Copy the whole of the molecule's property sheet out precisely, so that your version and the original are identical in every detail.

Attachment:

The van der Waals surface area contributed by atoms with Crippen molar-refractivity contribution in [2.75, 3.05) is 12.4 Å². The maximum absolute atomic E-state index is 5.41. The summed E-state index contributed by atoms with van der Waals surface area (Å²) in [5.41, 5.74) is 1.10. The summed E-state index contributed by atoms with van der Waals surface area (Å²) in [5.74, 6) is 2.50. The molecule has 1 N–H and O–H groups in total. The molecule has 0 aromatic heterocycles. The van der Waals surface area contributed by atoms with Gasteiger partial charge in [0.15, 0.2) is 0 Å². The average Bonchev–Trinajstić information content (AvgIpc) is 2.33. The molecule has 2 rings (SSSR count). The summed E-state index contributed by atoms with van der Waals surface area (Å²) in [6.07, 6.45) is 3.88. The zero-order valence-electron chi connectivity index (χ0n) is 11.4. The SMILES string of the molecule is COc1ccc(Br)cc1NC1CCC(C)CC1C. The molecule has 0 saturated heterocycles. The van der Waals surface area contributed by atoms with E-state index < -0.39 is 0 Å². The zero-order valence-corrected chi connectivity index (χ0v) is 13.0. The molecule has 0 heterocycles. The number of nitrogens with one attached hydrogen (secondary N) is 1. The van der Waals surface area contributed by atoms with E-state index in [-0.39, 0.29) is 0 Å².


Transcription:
The van der Waals surface area contributed by atoms with Crippen molar-refractivity contribution in [2.75, 3.05) is 12.4 Å². The maximum absolute atomic E-state index is 5.41. The summed E-state index contributed by atoms with van der Waals surface area (Å²) in [5.41, 5.74) is 1.10. The summed E-state index contributed by atoms with van der Waals surface area (Å²) in [5.74, 6) is 2.50. The molecule has 1 N–H and O–H groups in total. The molecule has 0 aromatic heterocycles. The van der Waals surface area contributed by atoms with Gasteiger partial charge in [0.15, 0.2) is 0 Å². The average Bonchev–Trinajstić information content (AvgIpc) is 2.33. The molecule has 2 rings (SSSR count). The summed E-state index contributed by atoms with van der Waals surface area (Å²) in [6.07, 6.45) is 3.88. The zero-order valence-electron chi connectivity index (χ0n) is 11.4. The SMILES string of the molecule is COc1ccc(Br)cc1NC1CCC(C)CC1C. The molecule has 0 saturated heterocycles. The van der Waals surface area contributed by atoms with E-state index < -0.39 is 0 Å². The zero-order valence-corrected chi connectivity index (χ0v) is 13.0. The molecule has 0 heterocycles. The number of nitrogens with one attached hydrogen (secondary N) is 1. The van der Waals surface area contributed by atoms with E-state index in [-0.39, 0.29) is 0 Å².